Writing a series about getting help for someone you care for who might be struggling with schizophrenia is difficult. A disclaimer is in order. The advice given here is not based on any scientific research. The views expressed in this series are based exclusively on my experiences and insights. If someone you know seems to be experiencing symptoms of schizophrenia, please consult a qualified mental health professional (QMHP) – psychologist, licensed clinical social worker, or psychiatrist. Assuming there is no threat of immediate danger to your loved one or anyone else, consulting with a QMHP should be your first move. If you don’t trust the advice of a particular mental health professional, seek a second opinion.
This series does not include getting help for a loved one who is an immediate danger to himself or others. I may devote a post or two to that topic; however, this series will assume that your loved one is not an immediate danger to anyone and is not eligible for involuntary hospitalization. Here are some steps involved in helping someone accept help:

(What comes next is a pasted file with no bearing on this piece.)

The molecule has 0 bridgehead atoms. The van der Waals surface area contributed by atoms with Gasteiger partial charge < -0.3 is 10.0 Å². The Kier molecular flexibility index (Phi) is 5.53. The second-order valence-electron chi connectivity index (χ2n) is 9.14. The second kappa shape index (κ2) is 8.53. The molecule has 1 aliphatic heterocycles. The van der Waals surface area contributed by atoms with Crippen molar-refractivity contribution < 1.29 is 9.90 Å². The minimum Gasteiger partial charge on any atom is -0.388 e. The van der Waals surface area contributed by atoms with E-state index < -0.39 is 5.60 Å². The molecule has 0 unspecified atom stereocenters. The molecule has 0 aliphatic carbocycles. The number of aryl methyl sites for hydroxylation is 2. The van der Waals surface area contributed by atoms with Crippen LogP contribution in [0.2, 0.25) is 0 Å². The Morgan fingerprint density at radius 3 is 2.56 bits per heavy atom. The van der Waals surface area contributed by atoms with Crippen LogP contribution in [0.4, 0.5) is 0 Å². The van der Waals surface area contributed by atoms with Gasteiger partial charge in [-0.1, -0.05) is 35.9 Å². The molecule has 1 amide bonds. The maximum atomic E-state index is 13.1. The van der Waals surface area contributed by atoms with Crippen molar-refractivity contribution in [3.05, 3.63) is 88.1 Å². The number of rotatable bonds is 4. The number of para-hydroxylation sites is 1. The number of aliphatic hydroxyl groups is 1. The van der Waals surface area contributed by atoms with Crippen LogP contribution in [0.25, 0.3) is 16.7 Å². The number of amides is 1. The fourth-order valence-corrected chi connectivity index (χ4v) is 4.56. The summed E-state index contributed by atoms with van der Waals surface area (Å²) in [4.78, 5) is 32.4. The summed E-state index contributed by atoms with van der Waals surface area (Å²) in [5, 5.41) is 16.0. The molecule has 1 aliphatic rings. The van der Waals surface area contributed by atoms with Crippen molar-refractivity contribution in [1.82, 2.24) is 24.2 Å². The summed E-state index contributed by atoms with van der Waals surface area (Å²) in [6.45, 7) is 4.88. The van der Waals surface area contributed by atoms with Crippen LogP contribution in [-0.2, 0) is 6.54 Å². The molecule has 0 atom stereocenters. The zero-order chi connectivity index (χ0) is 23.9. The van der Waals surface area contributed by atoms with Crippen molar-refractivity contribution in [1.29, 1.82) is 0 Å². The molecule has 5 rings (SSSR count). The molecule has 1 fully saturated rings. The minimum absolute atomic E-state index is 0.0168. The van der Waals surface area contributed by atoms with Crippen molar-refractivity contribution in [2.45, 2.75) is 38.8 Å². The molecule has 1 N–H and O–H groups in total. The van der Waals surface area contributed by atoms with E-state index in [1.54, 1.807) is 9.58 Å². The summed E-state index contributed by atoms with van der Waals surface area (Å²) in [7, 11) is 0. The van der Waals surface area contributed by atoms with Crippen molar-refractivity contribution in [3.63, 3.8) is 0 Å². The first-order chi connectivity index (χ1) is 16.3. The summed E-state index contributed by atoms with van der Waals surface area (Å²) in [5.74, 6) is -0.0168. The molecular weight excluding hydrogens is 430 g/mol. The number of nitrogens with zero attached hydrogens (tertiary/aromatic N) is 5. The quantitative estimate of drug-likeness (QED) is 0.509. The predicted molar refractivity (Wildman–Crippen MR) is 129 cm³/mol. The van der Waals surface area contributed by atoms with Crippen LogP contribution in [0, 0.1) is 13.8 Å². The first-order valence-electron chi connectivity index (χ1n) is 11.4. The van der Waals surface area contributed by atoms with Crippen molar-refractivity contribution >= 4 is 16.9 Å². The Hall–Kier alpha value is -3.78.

- Ensure the physical safety and well-being of the person and those in the immediate environment.
- Provide an environment that is conducive to your loved one accepting help.
- Approach the troubled person with the option of seeking help. Be prepared for multiple rejections.
- Follow through by helping your loved one once he or she decides that professional help is a viable option for them.
Getting help for someone who has schizophrenia rarely follows a simple path. Like many things, the path to recovery is often met with alternate routes, detours, and dead ends (e.g., treatment options that simply don’t work for the individual). My hope is that this series will be beneficial and insightful and that it will help someone who needs it.